At what point the German leader called for "break time". We all filed down into the basement of Espoir, where I saw this bulletin board. A break room had been set up with coffee, white bread, and peanut butter. They also were making a kind of juice out of Grenadine syrup mixed with water?! Strange, but tasty!
 We walked back upstairs through this makeshift kitchen. From what I observed this morning, the patients are getting "soda crackers" (similar to Saltines) and a Dixie-cup-sized drink of milk.
 This crack is the dividing line between the two parts of the hospital- where they think is safe to go, and where they think it's not safe to go. They watch this crack grow every day- you can see the piece of tape marking where it originally started. In the background the Humedica head nurse works the pharmacy.
This mama was lying behind the check-in desk with her baby. Mama is on crutches and has suffered a leg injury- how will she hold the baby and get around?
This woman was in the middle of labor, pacing the hallways. She was dilated to 6 centimeters, and the OBGYN, Laura, (who did Teach for America in Houston before med school) told me that I could help with the delivery if I would stay a few more hours. I was so disappointed that our team left at lunchtime and I had to go to catch my ride. Lord, I want to help deliver a baby someday! Please let it happen!
The pediatric ward. I had spent quite some time with infected wounds in my face, so I gave myself a reward....
Meet Christie
And Christelle. They are twins. They were born ten days before the quake. On Christelle's chart, you can read a doctor's handwriting: "Twin. Mother died at birth".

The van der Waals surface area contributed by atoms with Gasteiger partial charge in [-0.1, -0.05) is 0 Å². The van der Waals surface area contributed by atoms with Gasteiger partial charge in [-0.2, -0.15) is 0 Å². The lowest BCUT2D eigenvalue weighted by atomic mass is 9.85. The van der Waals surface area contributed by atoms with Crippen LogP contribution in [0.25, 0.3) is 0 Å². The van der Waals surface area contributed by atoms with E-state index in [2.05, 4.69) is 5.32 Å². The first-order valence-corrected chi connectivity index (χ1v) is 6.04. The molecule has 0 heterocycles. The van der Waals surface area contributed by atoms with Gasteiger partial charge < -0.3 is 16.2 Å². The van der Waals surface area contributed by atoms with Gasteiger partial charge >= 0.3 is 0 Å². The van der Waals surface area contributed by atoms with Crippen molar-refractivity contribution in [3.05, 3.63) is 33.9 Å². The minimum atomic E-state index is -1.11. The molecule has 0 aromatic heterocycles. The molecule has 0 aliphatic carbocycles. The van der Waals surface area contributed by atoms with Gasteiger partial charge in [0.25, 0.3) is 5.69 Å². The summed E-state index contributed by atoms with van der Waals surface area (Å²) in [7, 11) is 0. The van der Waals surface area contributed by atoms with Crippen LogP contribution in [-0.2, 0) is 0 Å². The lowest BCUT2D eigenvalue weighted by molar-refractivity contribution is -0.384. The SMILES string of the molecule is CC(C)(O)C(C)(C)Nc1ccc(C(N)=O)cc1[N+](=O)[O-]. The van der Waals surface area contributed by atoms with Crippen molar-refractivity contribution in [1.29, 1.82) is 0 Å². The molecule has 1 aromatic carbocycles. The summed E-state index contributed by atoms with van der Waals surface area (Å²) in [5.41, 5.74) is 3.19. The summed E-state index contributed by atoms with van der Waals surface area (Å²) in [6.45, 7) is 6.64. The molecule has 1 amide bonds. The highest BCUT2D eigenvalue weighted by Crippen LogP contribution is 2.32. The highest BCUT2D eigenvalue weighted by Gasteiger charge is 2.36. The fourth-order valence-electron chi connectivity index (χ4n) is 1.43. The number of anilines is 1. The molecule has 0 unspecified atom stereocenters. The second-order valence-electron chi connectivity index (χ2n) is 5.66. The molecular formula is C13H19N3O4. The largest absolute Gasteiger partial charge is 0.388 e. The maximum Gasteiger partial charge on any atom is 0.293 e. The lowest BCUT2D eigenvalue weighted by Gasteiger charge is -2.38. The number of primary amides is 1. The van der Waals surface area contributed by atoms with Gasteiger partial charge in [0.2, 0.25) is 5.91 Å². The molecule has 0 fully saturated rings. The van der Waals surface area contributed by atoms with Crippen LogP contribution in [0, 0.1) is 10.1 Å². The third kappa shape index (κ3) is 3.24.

This is little Jedna. Jedna's parents were both killed in the quake. She has pneumonia- there is no sound that breaks the heart like a racking-hacking-respiratory-infection-cough-sound coming from a teeny infant. She also has a nasty case of scabies.
Saskia examines and loves on little Jedna. It was fun to get to know Saskia. Humedica is an all-volunteer crisis response group of doctors. You sign up, then they call you when an emergency happens, and you either jump on the plane or say "keep me on the list, maybe next time". Saskia has been to Kenya, Somalia, India, and about four other places with Humedica. We talked about her hometown, near Cologne. We also talked about how our grandmothers feel about us being in Haiti. Some things translate cultures:)
Me and Jedna.
Holding Christelle.
Mom, calm down :)
Little Christelle. The government, under pressure from major aid groups like Unicef, has shut down any new adoptions of Haitian orphans, saying that a long time needs to go by to re-unite children with families. That's great. However, when you see three tiny infants like these, whose parents are documented as dead by hospital staff, you wonder- do they benefit from this policy? Jedna, Christie, and Christelle need mamas. They need homes, and Vacation Bible Schools, and grandmothers, and tricycles, and Easter egg hunts, and photo albums, and little pink bedrooms. Pray for wisdom for the whole adoption circus- wisdom for the NGO's, wisdom for the government, wisdom for adoptive families, and mercy, MERCY, for the orphans.
Saskia feeding Christie.
Hope Hospital. Apparently, at one point the founder, Gladys, got a hook up with Oprah, and that's where the funding for this place originally came from. 
You can see the German and Humedica flags hanging outside Espoir.
Back on campus. The Army is letting our relief center use a couple of their tents, and the Aruban Red Cross is bunking in this one.

B and K Update:
We are headed to Santo Domingo tomorrow morning to spend a few days of R&R. We're jumping on a bus and looking for de-compression time. It'll be quite an adventure. Prayers for our souls to find refreshment and rest. Prayers, as always, for Haiti.